We interrupt the irregularly-scheduled blog to talk about the passing of the physical form of a great spirit.
Of course, I mean Jeffrey Catherine Jones. Or as fans of my generation knew her (him), Jeff Jones.
I believe it’s public knowledge by now that Jeff was a man who transformed into a woman later in life. I’ll leave the specifics and lurid details to the Rich Johnstons of the world, but that’s all I need to know. What really matters is that one of the greatest fantasy artists of generations has left this plane of existence–and the world is a lesser place because of it.
(Since I am not yet fortunate enough to own a Jones original, I’ve chosen to illustrate this blog with some rarely-seen published work from decades-old programs. She might have cringed at some of these, but I see greatness in them that was only expanded upon. They’re presented to inspire and elucidate.)
I cannot recall when I first saw her work; possibly NATIONAL LAMPOON (on the strip “Idyl,” most of which went way over my head), or in one of her sparse comic book appearances during the 70s. But what I do remember is the phenomenal book, THE STUDIO. While not my favorite of the group (that would be Bernie Wrightson), there were some of her pieces that really struck me and stayed with me. The two most powerful were “Three Ages of Woman” and “Blind Narcissus.” The latter I came upon many years later as a huge four-foot tall poster, and man, that really spoke to me. I’m sure he used a model, but the way he captured her face, her expression, and those glassy, wistful eyes were all Art. (I only wish I’d bought it at the time.)
I just dug out and read Jeffrey’s excellent “Sketchbook” from Vanguard, which has a book-length interview of her with the also-great George Pratt (whom Jones mentored decades earlier). I’m an interview junkie and nothing is more pleasing, educational, enlightening and fun for me than creative people (painters, cartoonists, writers, comedians, guitarists, and so on) talking shop. Not only are the insights truly fascinating but the sketches and finished illustrations are a wonderful look into her creativity and creative process.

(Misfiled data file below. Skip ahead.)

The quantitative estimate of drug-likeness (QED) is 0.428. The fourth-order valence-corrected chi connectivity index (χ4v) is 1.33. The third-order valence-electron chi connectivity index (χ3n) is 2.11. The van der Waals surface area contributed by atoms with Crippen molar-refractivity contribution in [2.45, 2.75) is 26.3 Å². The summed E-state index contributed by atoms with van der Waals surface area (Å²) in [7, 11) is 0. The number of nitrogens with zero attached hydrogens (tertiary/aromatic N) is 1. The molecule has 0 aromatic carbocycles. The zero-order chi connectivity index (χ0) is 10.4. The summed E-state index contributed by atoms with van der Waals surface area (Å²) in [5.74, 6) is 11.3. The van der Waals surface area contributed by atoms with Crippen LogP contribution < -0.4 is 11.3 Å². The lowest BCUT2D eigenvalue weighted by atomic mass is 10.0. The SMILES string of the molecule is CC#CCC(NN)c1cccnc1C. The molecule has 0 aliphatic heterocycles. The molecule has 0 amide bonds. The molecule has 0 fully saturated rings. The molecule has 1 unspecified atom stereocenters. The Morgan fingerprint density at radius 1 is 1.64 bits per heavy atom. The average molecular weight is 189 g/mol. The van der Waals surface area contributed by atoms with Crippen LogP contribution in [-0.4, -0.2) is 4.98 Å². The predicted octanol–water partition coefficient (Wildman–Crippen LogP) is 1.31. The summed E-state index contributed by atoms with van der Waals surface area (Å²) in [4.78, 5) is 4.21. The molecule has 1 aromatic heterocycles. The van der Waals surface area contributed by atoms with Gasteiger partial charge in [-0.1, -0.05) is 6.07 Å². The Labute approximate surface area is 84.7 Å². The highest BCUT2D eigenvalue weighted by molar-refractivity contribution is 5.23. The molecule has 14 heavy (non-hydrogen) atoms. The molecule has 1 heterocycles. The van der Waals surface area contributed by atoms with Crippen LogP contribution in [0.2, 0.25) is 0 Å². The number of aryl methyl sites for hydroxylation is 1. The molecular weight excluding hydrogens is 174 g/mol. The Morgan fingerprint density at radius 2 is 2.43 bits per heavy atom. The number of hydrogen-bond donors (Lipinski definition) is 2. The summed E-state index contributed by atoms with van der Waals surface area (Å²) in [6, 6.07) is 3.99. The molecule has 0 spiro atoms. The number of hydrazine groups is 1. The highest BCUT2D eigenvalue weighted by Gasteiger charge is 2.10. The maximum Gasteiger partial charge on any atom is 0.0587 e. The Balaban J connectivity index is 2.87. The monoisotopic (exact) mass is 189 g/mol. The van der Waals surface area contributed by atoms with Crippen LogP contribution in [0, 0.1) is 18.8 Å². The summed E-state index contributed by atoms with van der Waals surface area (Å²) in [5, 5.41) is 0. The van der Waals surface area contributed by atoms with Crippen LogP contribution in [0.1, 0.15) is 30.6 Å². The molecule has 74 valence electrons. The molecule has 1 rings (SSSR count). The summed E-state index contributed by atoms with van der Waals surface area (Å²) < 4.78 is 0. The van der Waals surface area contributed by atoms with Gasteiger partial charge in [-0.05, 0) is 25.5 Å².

Among the things I learned:
–Since the ‘80s, Jeffrey hated doing sketches/drawings for paintings. Didn’t like to be nailed down or have a “roadmap” for a painting–it was the “journey” of painting that mattered. (This would cause issues with commercial work. The client would call after two days and ask for a sketch, and Jeff would bring in the finished piece!) She would not only sketch on the canvas itself, but do so in paint! She’s just grab a two-inch-wide brush and loosely stroke in where things were supposed to go. Sometimes she’d even have to move the main figure from one side to the other. The idea was to let the painting “speak” to her; have a conversation of sorts and let the piece dictate how it was going to turn out. This is similar to those writers who let their characters “write themselves” as far as determining where to take a plot.
–To Jeffrey, Art wasn’t about drawing, painting, composition, or anything specific. It was all about the totality; the whole package. A great painting with lousy drawing or vice-versa didn’t cut it; same thing with a technically perfect piece that lacked any emotion or impact. She always enjoyed (and strived for) the works that spoke to her and every viewer personally.
–She loved plein air painting (painting outdoors in the open air). Painting landscapes were like taking vacations–nothing to make up or worry about composition, anatomy, selling a book or so forth; she just had to focus on and paint the beauty in front of her.